EHRs capture a tremendous amount of data. Using this data in a meaningful way, however, is a very different proposition. It’s important to review report writing capabilities of EHR systems thoroughly, as this area has been significantly overlooked in the vendors’ rush to capture market share. Specifically, you want to understand:
- How does reporting work in the EHR? What reports are standard? How are options controlled? What export formats are available?
- What options are available for customized report writing? Can the data be segmented and can multiple data fields be included in report writing?
Person-Centered Practices and Assisted Living Environments
Most EHRs were initially designed as revenue cycle management platforms. Accordingly, the software and databases are well-attuned to catching and reporting MDS data at the expense of resident outcomes. As you explore vendors, consider how the user experience allows (or hinders) access to the data that is important in day-to-day operations. Are nurses able to easily manage resident health issues? Are care plan templates designed to allow for flexibility in display and reporting to suit different user needs (e.g., LN vs. CNA vs. family member)? Are point of care portals intuitive and easy to use?
On this note, if your community has an assisted living component, carefully examine any AL-specific modules. Does it reflect your needs and workflows? Does the system focus on the whole resident rather than just the medical record and ADL capture? Most EHR vendors took SNF modules and repackaged them for ALFs, which has led to unnecessary medicalization of these community-based-care environments.
Vendor Contracts and Post-Selection
We’ve seen countless organizations trust vendors to ensure a smooth transition only to struggle as customization takes longer than expected, costs run over budget, and the final product offers less than what was expected. An important way to protect your organization is to make the vendor contract contingent on project milestones and based on project outcomes, not hours involved. We also recommend adding contract language that allows an organization to refuse payment for any vendor-controlled cost overruns. (Vendor-supplied agreements typically promise only an “estimate” of implementation costs based on vendor-recorded hours, while calling for fees of up to $125 per hour for overruns– even when caused by the vendor!) Timeliness penalties are also becoming more common, and can help ensure a vendor keeps to the established timeline.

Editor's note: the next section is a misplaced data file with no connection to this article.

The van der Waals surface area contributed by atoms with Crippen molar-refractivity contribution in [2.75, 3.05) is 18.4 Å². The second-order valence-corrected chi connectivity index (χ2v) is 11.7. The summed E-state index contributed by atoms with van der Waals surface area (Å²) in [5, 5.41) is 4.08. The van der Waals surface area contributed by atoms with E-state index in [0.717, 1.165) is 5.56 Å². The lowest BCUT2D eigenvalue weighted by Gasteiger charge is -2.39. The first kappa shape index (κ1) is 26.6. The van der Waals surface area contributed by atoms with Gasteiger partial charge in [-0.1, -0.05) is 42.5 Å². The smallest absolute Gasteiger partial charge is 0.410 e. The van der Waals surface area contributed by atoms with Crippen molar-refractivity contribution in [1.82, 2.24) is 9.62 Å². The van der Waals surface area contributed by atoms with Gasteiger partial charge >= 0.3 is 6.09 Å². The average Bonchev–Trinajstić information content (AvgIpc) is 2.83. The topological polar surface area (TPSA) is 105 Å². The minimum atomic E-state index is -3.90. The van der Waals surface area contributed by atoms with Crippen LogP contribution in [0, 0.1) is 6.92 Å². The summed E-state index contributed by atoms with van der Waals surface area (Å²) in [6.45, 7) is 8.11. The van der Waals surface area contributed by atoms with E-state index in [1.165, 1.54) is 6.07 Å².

During the post-selection phase, it’s important to maintain open and honest communication with the vendor. If you run into issues or challenges, don’t be afraid to speak up. It’s also sometimes useful to keep 2nd and 3rd choice vendors engaged, as it’s never too late to change direction based on outcomes of the implementation process. While switching mid-stream may seem expensive or wasteful, it’s far worse to end up with a vendor not committed to your success.
Current EHR systems on the market are valuable tools to manage data more effectively and streamline some of the labor-intensive parts of LTPAC operations. At the same time, they are not perfect solutions, and unfortunately reflect too much history as revenue cycle agents and not enough experience in day-to-day operations. Worse, all complete EHR systems currently on the market suffer from a deep bias of chartopomorphism, or paper-centric thinking, which hampers the ability of much of the healthcare industry to leverage technology in the same way that other industries have done (think Apple, Amazon, Google, and Netflix). This means that we likely will see tremendous innovation moving forward, and some of the giants today will struggle or fall away in the near future. Staying on top of technology solutions, rather than clinging tight to a trusted vendor, will require LTPAC organizations to think differently than they have in the past and embrace change much more quickly and lightheartedly.